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You say that that in order to be a successful action adventure game combat plays a large part. This is true for the games you mentioned. However you see all games categorized and labeled instead of different levels of genre mesh. Games these days can include many elements of several genres. This gives them the ability to give the players great combat while serving up a nice storyline that motivates. Yes the actions great but the storyline enriches the game play. Take Fable for instances some categorize it as Action, RPG, and itís definitely an adventure. The combat itself is very simplistic and with a great story no one would have even touched that game. I know you will debate Fable having anything to do with the discussion at hand or state that it could have been more fun without a storyline. So, letís face it, you have your mind made up about games that try to tell a story. So with that said there are always going to be people who play games that enjoy the story and the gameplay and there are going to be people who say it takes a lot away from the game.

Wolf Wozniak
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David!

Fable is really relevant to bring up.

It seems Tadhog was working at Lionhead at one point (not on fable of course, "Because games are not a storytelling medium.").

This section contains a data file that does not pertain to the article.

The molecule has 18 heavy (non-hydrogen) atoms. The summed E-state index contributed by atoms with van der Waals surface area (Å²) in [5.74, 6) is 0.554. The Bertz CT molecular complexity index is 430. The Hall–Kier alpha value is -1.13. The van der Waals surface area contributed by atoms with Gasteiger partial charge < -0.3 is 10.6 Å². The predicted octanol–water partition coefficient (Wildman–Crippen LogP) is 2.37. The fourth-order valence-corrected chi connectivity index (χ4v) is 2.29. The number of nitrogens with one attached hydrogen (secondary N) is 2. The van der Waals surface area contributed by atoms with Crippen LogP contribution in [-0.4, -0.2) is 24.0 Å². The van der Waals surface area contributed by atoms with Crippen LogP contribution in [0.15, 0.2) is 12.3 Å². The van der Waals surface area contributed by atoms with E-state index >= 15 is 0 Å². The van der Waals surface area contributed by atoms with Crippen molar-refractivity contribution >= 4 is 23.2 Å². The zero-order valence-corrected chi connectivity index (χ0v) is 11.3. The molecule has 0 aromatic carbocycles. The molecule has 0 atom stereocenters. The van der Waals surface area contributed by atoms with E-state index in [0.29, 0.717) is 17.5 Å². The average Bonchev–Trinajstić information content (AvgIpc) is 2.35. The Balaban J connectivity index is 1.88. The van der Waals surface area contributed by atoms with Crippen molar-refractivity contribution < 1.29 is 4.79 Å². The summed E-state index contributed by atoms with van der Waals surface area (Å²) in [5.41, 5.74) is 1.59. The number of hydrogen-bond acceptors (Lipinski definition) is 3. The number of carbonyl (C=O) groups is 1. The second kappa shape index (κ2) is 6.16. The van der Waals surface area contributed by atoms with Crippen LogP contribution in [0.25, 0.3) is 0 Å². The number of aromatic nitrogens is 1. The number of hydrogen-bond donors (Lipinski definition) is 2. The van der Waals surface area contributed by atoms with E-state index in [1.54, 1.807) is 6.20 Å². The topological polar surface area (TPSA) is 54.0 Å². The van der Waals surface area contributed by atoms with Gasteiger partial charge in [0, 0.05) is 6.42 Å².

Saul Alexander
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Perhaps games aren't ideally a "storytelling medium", at least not in the same way that static art-forms are, but they are certainly a story-making medium. I think that "story is all that matters" is rather a misrepresentation of what Taheem said.



Direct quote:



"... everything, including the gameplay, which has to be solid -- the sounds, the cinematics, the cameras, and the action -- all of those things are part of the story."



In other words, the "gameplay" aspects of the game are as important as the words that Mr Garland has written for it. Whether writing it with a filmic structure is a good idea or not, integrating a writer into the design process from the early stages is a wonderful idea that I wish other studios would learn from.

Saul Alexander
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As an added note on where my biases lie, "story" is the major reason I play games, and my main interest in them is the different approaches they are trying in their attempt to find their own voice, as distinct from books or film.

Wolf Wozniak
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"I know some of the regular posters on here may roll their eyes at this because I say it verbatim each time, and it appears dogmatic..."

"...implication that I have some agenda behind all this is properly pathetic."



You actually said it yourself.

And, yea, your work history is important if you say "Because games are not a storytelling medium". I had to look you up to see